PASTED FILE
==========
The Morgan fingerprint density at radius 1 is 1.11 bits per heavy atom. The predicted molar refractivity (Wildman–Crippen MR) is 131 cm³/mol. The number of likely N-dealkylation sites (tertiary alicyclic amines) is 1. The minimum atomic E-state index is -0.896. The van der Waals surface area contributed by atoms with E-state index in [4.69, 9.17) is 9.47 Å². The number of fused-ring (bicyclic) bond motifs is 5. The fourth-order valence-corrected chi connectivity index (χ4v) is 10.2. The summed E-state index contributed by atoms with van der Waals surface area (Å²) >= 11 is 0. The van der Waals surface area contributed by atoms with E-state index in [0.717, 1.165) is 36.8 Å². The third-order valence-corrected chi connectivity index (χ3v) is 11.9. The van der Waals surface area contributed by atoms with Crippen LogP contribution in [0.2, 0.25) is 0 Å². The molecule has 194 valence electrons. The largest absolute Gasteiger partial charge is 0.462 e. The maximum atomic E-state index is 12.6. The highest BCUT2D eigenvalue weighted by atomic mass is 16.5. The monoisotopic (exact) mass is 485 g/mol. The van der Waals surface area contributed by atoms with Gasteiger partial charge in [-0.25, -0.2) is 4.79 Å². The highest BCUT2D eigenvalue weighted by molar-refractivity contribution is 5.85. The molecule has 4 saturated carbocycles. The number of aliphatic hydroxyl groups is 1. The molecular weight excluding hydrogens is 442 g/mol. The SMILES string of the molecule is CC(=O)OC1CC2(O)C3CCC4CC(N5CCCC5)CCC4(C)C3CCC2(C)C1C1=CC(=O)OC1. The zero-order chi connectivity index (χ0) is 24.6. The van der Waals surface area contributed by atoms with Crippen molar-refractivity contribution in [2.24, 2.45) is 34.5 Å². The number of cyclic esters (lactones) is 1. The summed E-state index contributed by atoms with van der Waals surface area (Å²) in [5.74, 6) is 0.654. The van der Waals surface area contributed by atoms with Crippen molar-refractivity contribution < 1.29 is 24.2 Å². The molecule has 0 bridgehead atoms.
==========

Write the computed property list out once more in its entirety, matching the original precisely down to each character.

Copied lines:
The Morgan fingerprint density at radius 1 is 1.11 bits per heavy atom. The predicted molar refractivity (Wildman–Crippen MR) is 131 cm³/mol. The number of likely N-dealkylation sites (tertiary alicyclic amines) is 1. The minimum atomic E-state index is -0.896. The van der Waals surface area contributed by atoms with E-state index in [4.69, 9.17) is 9.47 Å². The number of fused-ring (bicyclic) bond motifs is 5. The fourth-order valence-corrected chi connectivity index (χ4v) is 10.2. The summed E-state index contributed by atoms with van der Waals surface area (Å²) >= 11 is 0. The van der Waals surface area contributed by atoms with E-state index in [0.717, 1.165) is 36.8 Å². The third-order valence-corrected chi connectivity index (χ3v) is 11.9. The van der Waals surface area contributed by atoms with Crippen LogP contribution in [0.2, 0.25) is 0 Å². The molecule has 194 valence electrons. The largest absolute Gasteiger partial charge is 0.462 e. The maximum atomic E-state index is 12.6. The highest BCUT2D eigenvalue weighted by atomic mass is 16.5. The monoisotopic (exact) mass is 485 g/mol. The van der Waals surface area contributed by atoms with Gasteiger partial charge in [-0.25, -0.2) is 4.79 Å². The highest BCUT2D eigenvalue weighted by molar-refractivity contribution is 5.85. The molecule has 4 saturated carbocycles. The number of aliphatic hydroxyl groups is 1. The molecular weight excluding hydrogens is 442 g/mol. The SMILES string of the molecule is CC(=O)OC1CC2(O)C3CCC4CC(N5CCCC5)CCC4(C)C3CCC2(C)C1C1=CC(=O)OC1. The zero-order chi connectivity index (χ0) is 24.6. The van der Waals surface area contributed by atoms with Crippen molar-refractivity contribution in [2.24, 2.45) is 34.5 Å². The number of cyclic esters (lactones) is 1. The summed E-state index contributed by atoms with van der Waals surface area (Å²) in [5.74, 6) is 0.654. The van der Waals surface area contributed by atoms with Crippen molar-refractivity contribution < 1.29 is 24.2 Å². The molecule has 0 bridgehead atoms.